Live discussion with Dr Vicki Creanor - 13th August

Dr Creanor will be hosting a live online discussion here on Wednesday 13th August, 8.15pm-9.45pm.

She will discuss as many topics as possible in the hour and a half, starting with the most popular questions with answers being given in a way to give the most benefit to the general Community.

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+ post a question or comment ahead of the discussion, by clicking the blue ‘Add a comment’ button; or
+ vote on other people’s questions, by clicking the blue ‘Yes’ button underneath the relevant comment.

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Posted 7 Aug 2014 at 11:08 AM
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  • Sleepio Member

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    Expert

    Hi there Pei this is a great question, thank you. People are often baffled as to why they suddenly can't sleep and develop a sleep problem. Triggers can be anything from jetlag (this can definitely be a factor) to a few warm nights that cause a few bad nights' sleep. The key is to how we interpret this. If we write it off as bad luck and believe we'll get back on track naturally, we can usually throw it off. However, thinking about it a lot and worrying about now having a 'sleep problem' can really make things lead to a more pronounced difficulty. Then bad habits creep in and can make things worse. It's complex, but jetlag can be a trigger, yes. If you think about it, jetlag really throws our sleep pattern and body clock way off, as out time zones are so messed up and we quickly are forced to adapt.

    Thanks for your question hope that helps.

  • Sleepio Member

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    Expert

    Hi machado3. Well done with your progress so far. When you hit 90% efficiency, add on 15 minutes. It's up to you whether you add it to the start of the night or the morning end. Most people prefer to go to bed earlier as they start to struggle to stay awake and have to be up at certain times for work. Hope this helps.

  • Sleepio Member

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    Expert

    Hi correagabriel thanks for your post. There is a great article written by my colleague, Dr Simon Kyle, under 'sleep basics' which I believe answers your question very well. In case you can't find it, I have copied it here…I hope this helps – it's a very comprehensive explanation of what you ask:

    We actually have the deepest part of our sleep during the first third of the night, and there is a more rapid transition into deep sleep during this period. This is the phase of sleep where we are the least likely to wake-up from, in other words, our ‘arousal threshold’ is at its highest. Non-REM Stage 3 and Stage 4 together make up deep sleep, sometimes called slow-wave sleep, because electroencephalography (EEG) reveals higher amplitude waves occurring at much lower frequencies. Deep sleep is a form of synchronised sleep because the brain’s electrical activity settles to a harmonised rhythm.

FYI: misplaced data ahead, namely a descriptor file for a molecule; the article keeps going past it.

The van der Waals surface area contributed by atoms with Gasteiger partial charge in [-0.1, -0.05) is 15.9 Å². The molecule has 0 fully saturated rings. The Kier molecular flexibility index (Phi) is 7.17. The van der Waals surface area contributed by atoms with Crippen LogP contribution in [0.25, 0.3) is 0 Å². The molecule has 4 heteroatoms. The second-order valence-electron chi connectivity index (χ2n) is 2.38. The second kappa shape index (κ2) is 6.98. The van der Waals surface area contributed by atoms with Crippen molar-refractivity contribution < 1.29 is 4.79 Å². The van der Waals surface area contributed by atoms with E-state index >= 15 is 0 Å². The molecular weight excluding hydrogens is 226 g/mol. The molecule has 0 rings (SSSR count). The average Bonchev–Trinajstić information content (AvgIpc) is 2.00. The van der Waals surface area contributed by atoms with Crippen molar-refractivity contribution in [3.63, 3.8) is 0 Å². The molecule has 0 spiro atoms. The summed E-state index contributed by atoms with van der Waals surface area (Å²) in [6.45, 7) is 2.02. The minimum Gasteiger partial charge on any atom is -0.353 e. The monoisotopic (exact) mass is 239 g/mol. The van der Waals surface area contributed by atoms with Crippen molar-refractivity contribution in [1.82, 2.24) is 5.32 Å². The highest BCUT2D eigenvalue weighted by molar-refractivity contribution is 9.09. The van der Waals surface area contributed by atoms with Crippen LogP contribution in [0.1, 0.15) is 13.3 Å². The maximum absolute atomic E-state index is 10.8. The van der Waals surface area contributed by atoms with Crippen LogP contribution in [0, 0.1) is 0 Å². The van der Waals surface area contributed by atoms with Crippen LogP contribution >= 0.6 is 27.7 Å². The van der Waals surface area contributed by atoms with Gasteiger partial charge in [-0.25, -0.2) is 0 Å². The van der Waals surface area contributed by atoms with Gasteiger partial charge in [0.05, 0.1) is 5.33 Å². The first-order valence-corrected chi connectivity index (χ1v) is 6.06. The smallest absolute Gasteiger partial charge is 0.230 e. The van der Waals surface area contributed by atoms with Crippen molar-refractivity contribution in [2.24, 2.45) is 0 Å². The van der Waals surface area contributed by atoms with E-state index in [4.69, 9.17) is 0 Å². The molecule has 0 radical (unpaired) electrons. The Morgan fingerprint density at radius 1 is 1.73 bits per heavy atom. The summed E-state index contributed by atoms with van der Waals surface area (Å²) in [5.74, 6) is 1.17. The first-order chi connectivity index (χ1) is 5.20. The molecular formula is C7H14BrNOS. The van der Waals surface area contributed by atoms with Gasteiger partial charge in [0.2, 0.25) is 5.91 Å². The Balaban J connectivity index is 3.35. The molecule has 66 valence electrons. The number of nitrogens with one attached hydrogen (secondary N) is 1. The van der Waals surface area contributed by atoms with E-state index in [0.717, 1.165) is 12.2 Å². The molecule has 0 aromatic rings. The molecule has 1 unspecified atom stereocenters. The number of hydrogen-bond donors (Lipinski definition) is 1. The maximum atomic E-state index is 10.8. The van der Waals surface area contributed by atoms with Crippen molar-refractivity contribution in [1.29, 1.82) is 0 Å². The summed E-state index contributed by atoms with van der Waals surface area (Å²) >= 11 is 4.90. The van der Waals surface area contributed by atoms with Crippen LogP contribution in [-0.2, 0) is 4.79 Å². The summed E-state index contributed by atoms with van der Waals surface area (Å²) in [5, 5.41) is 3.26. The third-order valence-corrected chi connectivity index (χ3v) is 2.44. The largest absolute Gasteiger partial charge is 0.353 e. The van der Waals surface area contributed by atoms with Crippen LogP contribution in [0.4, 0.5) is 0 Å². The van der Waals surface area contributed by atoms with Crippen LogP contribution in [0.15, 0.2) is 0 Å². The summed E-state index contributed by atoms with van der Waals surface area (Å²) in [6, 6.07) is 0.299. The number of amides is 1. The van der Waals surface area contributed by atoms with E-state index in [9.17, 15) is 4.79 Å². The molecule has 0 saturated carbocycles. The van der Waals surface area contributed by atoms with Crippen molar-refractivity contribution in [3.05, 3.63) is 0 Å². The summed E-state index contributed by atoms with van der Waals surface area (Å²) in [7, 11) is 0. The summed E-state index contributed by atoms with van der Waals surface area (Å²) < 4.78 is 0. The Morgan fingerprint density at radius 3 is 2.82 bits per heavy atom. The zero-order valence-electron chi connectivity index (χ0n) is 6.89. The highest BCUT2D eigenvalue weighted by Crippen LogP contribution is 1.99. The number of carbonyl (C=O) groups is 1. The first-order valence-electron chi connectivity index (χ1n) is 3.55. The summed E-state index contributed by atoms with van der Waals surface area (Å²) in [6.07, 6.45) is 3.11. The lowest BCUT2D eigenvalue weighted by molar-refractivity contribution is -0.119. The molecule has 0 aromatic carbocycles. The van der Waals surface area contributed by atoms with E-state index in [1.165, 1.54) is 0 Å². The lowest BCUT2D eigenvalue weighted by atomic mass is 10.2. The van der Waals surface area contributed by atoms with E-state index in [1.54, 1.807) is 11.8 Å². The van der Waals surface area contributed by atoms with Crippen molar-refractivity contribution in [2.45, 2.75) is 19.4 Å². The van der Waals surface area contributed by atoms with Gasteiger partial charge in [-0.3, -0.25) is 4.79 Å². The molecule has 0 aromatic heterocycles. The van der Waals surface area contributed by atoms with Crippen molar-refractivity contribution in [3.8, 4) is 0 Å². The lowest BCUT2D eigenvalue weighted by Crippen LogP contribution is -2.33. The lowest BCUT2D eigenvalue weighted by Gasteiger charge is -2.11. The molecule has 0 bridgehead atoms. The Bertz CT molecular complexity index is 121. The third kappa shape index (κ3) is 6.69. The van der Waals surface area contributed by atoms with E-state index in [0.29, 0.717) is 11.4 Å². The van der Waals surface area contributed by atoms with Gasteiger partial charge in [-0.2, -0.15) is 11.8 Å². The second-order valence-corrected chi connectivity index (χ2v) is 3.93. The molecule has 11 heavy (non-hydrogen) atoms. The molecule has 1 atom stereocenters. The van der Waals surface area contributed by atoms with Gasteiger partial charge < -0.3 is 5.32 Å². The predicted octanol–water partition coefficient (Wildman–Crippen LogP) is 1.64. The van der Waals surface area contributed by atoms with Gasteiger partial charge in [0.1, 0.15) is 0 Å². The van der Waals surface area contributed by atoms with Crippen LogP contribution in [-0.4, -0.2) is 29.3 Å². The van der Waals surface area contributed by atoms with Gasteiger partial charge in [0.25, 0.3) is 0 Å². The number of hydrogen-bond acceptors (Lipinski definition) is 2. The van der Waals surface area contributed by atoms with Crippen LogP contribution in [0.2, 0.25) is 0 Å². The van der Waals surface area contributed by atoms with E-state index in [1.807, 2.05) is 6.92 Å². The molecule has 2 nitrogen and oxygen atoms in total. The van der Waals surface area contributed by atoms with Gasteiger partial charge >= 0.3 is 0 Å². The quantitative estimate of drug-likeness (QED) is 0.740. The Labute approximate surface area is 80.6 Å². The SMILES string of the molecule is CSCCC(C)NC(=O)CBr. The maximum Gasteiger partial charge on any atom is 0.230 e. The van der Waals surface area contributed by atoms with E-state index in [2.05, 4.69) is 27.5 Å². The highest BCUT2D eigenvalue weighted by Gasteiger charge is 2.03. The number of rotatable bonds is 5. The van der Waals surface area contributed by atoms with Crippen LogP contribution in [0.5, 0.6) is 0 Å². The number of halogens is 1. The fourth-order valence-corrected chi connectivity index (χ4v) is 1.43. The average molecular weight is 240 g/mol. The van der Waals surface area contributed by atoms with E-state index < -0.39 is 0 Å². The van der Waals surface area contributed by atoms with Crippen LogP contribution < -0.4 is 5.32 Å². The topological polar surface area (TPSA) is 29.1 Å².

Deep sleep is known to be related to the amount of prior time spent awake (sleep pressure). For example, if one naps during the late afternoon for a prolonged period, the time spent in slow-wave sleep (SWS) during the subsequent night is reduced. Similarly, if one is sleep-deprived for 36 hours, then during subsequent sleep the amount of time spent in SWS is increased (as reward for the accumulated sleep debt). Sleep is therefore ‘homeostatic’. In addition to minutes of time spent in deep-sleep, it is also possible to measure the intensity of deep sleep through looking at the power of slow-waves, measured as slow-wave activity. Both slow-wave sleep minutes and slow-wave activity have been found to decrease markedly with age. On average, females have more SWS than men, though there are great individual differences in the duration of SWS.

    Slow-wave sleep has most often been associated with memory consolidation, next-day learning ability and vigilance. Emerging work also suggests that SWS suppression in healthy adults leads to reduced insulin sensitivity, highlighting a potential link between SWS disturbance and increased risk of diabetes. Sleep and psychiatric disorders, including insomnia, have been associated with reductions in SWS. Night-time stress, pre-sleep, has also been found to be associated with reduced SWS once asleep. Indeed, the expression of SWS is associated with low levels of the stress hormone cortisol, as well as reductions in sympathetic nervous system activity and increased parasympathetic nervous system activity. The emerging picture from experimental research is that SWS is involved in critical aspects of cognition and daytime functioning, and that it assists in the optimum maintenance of many brain and bodily functions.

  • Sleepio Member

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    Expert

    Hi there – hopefully the previous answers have helped, rvbseattle.

  • Sleepio Member

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    Hi RichardB – with any medication it's important to discuss this, as you have done, with your medical doctor. I know many people who have stopped medication and have found help through cognitive behavioural therapy (on which sleepio is based), so it can be done. As long as you speak to your doctor about how to wean yourself off it properly to stay safe.

  • Sleepio Member